Hello – Can Anybody Hear Me? – Three tips for better listening
Written by Pati Root
Think back to the last time you participated in a conversation and were cut off mid-thought, mid-sentence, or perhaps you just got your mouth open to say something and whoosh, you were talked over. What did you think and feel when this happened? Was it a so-what? Most likely the thought blazed across your mind ‘what I have to say is not important to this person’, or with repeated over talking you started to feel YOU were not important.
There is a popular talk show with a cast of women sharing views who constantly talk over each other. It irritates the bejeebies out of me that no listens to the other person. Thoughts are never completely communicated, and because I don’t gain insight, I choose to not watch the program, regardless of who the guest are or what the topic is.
Being heard is important. In relationships being heard validates who you are and the value you bring to the relationship. This includes friends, partner, and family. Too often I work with people who get to the point of not wanting to be around particular people or family members because they feel the other person always ‘knows everything’ forcing their opinions on others, or are being constantly judged as not being good enough. When we peel the perceptions back and look at the reality we find the anger and hurt begins with not having a voice that is heard.
In the business world it is imperative you hear your customer/clients voice. Just as in personal relationships if your client doesn’t have a voice, they feel unimportant. Additionally, if you don’t listen to your customer/client, you don’t have a clue what is important to them (you think you do, but really, you don’t). This critical skill allows you to understand business drivers and needs (big picture goals and business steps to achieve), and identify what your customer has deemed important for them to make their business grow and thrive. Failure to listen will either slow a sales cycle or kill it all together 60% of the time.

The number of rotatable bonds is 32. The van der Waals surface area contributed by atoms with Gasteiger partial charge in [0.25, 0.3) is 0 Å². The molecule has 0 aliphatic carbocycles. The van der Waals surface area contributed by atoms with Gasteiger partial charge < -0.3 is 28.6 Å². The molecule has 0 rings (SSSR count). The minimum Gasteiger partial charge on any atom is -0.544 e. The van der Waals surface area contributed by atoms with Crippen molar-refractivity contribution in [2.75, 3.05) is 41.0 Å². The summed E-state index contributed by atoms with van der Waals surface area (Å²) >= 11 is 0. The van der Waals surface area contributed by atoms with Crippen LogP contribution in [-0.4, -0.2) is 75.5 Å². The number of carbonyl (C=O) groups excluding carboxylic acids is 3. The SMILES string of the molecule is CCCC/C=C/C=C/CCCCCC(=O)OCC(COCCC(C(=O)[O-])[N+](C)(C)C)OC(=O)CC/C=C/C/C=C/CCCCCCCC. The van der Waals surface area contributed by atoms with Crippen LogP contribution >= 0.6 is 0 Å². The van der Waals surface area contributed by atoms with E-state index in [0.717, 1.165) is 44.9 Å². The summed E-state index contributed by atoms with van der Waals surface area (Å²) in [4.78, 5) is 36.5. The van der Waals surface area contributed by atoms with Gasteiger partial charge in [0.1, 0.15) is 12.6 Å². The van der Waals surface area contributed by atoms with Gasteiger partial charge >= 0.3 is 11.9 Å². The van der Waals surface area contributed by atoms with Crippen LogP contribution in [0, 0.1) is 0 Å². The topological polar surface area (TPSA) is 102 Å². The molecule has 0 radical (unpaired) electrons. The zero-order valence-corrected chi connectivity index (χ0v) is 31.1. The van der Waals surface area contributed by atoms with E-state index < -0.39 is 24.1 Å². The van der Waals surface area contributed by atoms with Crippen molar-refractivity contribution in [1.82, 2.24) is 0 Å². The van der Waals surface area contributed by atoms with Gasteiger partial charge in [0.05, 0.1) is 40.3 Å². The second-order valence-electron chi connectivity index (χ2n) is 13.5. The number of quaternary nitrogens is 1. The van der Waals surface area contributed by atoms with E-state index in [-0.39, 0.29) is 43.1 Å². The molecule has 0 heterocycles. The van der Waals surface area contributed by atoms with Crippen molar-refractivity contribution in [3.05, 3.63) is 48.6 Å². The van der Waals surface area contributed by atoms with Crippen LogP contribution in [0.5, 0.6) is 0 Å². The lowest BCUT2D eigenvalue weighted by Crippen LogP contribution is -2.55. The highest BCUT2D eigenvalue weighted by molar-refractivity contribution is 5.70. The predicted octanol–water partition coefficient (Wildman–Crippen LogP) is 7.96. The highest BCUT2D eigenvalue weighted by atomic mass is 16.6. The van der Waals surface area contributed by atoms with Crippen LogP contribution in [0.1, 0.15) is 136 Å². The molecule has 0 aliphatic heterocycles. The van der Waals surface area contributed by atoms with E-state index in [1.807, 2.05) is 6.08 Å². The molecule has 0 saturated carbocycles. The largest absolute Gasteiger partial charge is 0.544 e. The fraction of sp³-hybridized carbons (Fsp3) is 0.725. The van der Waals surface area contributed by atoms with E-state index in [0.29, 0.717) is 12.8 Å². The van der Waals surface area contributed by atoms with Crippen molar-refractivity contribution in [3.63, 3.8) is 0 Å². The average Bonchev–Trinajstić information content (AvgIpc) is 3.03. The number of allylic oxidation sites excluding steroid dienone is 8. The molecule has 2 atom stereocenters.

Overall, you should be listening 75% of the time, and talking 25% of the time.
To help you become a better listener, follow these three tips:
1. Do not be thinking about what you want to say while the other person is speaking. Instead, focus on what the other person is saying. If you think of something you want to ask or include in the conversation, jot a quick word down that will remind you of what you want to say. In casual conversation, trust your gut that you will know what to say when the other person stops talking. Be present in the conversation.
2. Listen for central ideas, not the facts. People are quick to jump in and correct a fact that may not even be closely related to the theme of the story, completely derailing the speaker, and creating frustration and anger. Listen for the theme then clarify facts and ideas.
3. Allow the speaker to finish their point. Ask questions about perceptions, assumptions and conclusions. If you must interrupt, raise a hand or index finger (yes, even if you speaking with a family member) and tactfully say, “Might I interrupt to ask you to clarify something?”
Following these three common sense tips (which we commonly forget) will allow you to hear the other person. They will increase your popularity index a bunch, and while I can’t promise they will make you a millionaire, they will make you rich with knowledge of the other person, provide insight in business needs and personal relationships while helping you develop the critical skill of listening.
Now hear this: Contact firstname.lastname@example.org to schedule a complimentary session. A coach can help you learn to listen and how to be heard.